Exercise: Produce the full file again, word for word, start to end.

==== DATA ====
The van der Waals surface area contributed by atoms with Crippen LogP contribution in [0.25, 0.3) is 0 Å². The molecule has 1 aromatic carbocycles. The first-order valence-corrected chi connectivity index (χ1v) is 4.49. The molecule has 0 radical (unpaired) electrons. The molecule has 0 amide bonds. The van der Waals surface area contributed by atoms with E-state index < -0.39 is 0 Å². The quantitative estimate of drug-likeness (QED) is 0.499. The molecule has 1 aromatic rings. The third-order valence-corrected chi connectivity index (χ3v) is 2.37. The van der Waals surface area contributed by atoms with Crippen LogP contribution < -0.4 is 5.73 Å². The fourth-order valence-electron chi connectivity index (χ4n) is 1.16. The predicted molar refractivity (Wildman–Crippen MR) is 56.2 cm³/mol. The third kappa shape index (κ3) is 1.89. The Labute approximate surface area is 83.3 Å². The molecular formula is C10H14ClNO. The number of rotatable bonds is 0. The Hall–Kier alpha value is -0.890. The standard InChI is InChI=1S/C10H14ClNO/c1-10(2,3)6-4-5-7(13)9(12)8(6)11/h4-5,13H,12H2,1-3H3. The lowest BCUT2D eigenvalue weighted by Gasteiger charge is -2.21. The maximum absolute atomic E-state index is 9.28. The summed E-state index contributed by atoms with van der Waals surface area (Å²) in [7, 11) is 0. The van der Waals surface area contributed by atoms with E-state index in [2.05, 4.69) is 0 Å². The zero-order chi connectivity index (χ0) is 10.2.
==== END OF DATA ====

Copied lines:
The van der Waals surface area contributed by atoms with Crippen LogP contribution in [0.25, 0.3) is 0 Å². The molecule has 1 aromatic carbocycles. The first-order valence-corrected chi connectivity index (χ1v) is 4.49. The molecule has 0 radical (unpaired) electrons. The molecule has 0 amide bonds. The van der Waals surface area contributed by atoms with E-state index < -0.39 is 0 Å². The quantitative estimate of drug-likeness (QED) is 0.499. The molecule has 1 aromatic rings. The third-order valence-corrected chi connectivity index (χ3v) is 2.37. The van der Waals surface area contributed by atoms with Crippen LogP contribution < -0.4 is 5.73 Å². The fourth-order valence-electron chi connectivity index (χ4n) is 1.16. The predicted molar refractivity (Wildman–Crippen MR) is 56.2 cm³/mol. The third kappa shape index (κ3) is 1.89. The Labute approximate surface area is 83.3 Å². The molecular formula is C10H14ClNO. The number of rotatable bonds is 0. The Hall–Kier alpha value is -0.890. The standard InChI is InChI=1S/C10H14ClNO/c1-10(2,3)6-4-5-7(13)9(12)8(6)11/h4-5,13H,12H2,1-3H3. The lowest BCUT2D eigenvalue weighted by Gasteiger charge is -2.21. The maximum absolute atomic E-state index is 9.28. The summed E-state index contributed by atoms with van der Waals surface area (Å²) in [7, 11) is 0. The van der Waals surface area contributed by atoms with E-state index in [2.05, 4.69) is 0 Å². The zero-order chi connectivity index (χ0) is 10.2.